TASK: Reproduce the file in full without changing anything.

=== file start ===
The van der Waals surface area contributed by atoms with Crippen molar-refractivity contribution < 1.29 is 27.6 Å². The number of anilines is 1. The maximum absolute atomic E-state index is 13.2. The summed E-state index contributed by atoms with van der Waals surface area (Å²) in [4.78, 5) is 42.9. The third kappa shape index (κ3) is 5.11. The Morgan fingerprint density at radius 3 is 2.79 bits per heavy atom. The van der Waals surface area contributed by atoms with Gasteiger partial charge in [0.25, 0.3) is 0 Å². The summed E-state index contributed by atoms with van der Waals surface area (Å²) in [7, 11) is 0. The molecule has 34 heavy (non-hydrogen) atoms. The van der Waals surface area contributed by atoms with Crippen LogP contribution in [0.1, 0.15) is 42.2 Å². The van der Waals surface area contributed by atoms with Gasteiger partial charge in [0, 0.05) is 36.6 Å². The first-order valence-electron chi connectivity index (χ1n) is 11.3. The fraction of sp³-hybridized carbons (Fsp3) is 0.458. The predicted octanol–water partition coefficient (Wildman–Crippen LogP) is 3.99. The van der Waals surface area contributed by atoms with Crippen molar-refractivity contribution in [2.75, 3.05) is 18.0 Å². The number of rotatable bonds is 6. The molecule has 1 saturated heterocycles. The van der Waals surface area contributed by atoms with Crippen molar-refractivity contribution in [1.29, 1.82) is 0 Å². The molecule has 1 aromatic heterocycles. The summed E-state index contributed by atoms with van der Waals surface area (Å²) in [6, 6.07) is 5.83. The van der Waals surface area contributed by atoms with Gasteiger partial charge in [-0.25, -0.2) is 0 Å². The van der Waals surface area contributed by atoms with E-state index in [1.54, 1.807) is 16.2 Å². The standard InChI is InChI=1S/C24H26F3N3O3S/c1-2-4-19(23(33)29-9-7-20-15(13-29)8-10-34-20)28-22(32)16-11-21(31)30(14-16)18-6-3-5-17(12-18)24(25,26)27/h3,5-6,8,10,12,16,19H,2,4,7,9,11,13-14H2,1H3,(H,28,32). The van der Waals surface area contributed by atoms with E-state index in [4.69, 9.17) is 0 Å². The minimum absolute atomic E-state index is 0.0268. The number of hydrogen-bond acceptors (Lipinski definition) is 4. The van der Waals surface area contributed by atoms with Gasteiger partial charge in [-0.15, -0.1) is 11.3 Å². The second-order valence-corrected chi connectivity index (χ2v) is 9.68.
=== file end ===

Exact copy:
The van der Waals surface area contributed by atoms with Crippen molar-refractivity contribution < 1.29 is 27.6 Å². The number of anilines is 1. The maximum absolute atomic E-state index is 13.2. The summed E-state index contributed by atoms with van der Waals surface area (Å²) in [4.78, 5) is 42.9. The third kappa shape index (κ3) is 5.11. The Morgan fingerprint density at radius 3 is 2.79 bits per heavy atom. The van der Waals surface area contributed by atoms with Gasteiger partial charge in [0.25, 0.3) is 0 Å². The summed E-state index contributed by atoms with van der Waals surface area (Å²) in [7, 11) is 0. The molecule has 34 heavy (non-hydrogen) atoms. The van der Waals surface area contributed by atoms with Crippen LogP contribution in [0.1, 0.15) is 42.2 Å². The van der Waals surface area contributed by atoms with Gasteiger partial charge in [0, 0.05) is 36.6 Å². The first-order valence-electron chi connectivity index (χ1n) is 11.3. The fraction of sp³-hybridized carbons (Fsp3) is 0.458. The predicted octanol–water partition coefficient (Wildman–Crippen LogP) is 3.99. The van der Waals surface area contributed by atoms with Crippen molar-refractivity contribution in [2.75, 3.05) is 18.0 Å². The number of rotatable bonds is 6. The molecule has 1 saturated heterocycles. The van der Waals surface area contributed by atoms with Crippen molar-refractivity contribution in [1.29, 1.82) is 0 Å². The molecule has 1 aromatic heterocycles. The summed E-state index contributed by atoms with van der Waals surface area (Å²) in [6, 6.07) is 5.83. The van der Waals surface area contributed by atoms with Gasteiger partial charge in [-0.25, -0.2) is 0 Å². The van der Waals surface area contributed by atoms with E-state index in [1.54, 1.807) is 16.2 Å². The standard InChI is InChI=1S/C24H26F3N3O3S/c1-2-4-19(23(33)29-9-7-20-15(13-29)8-10-34-20)28-22(32)16-11-21(31)30(14-16)18-6-3-5-17(12-18)24(25,26)27/h3,5-6,8,10,12,16,19H,2,4,7,9,11,13-14H2,1H3,(H,28,32). The van der Waals surface area contributed by atoms with E-state index in [4.69, 9.17) is 0 Å². The minimum absolute atomic E-state index is 0.0268. The number of hydrogen-bond acceptors (Lipinski definition) is 4. The van der Waals surface area contributed by atoms with Gasteiger partial charge in [-0.15, -0.1) is 11.3 Å². The second-order valence-corrected chi connectivity index (χ2v) is 9.68.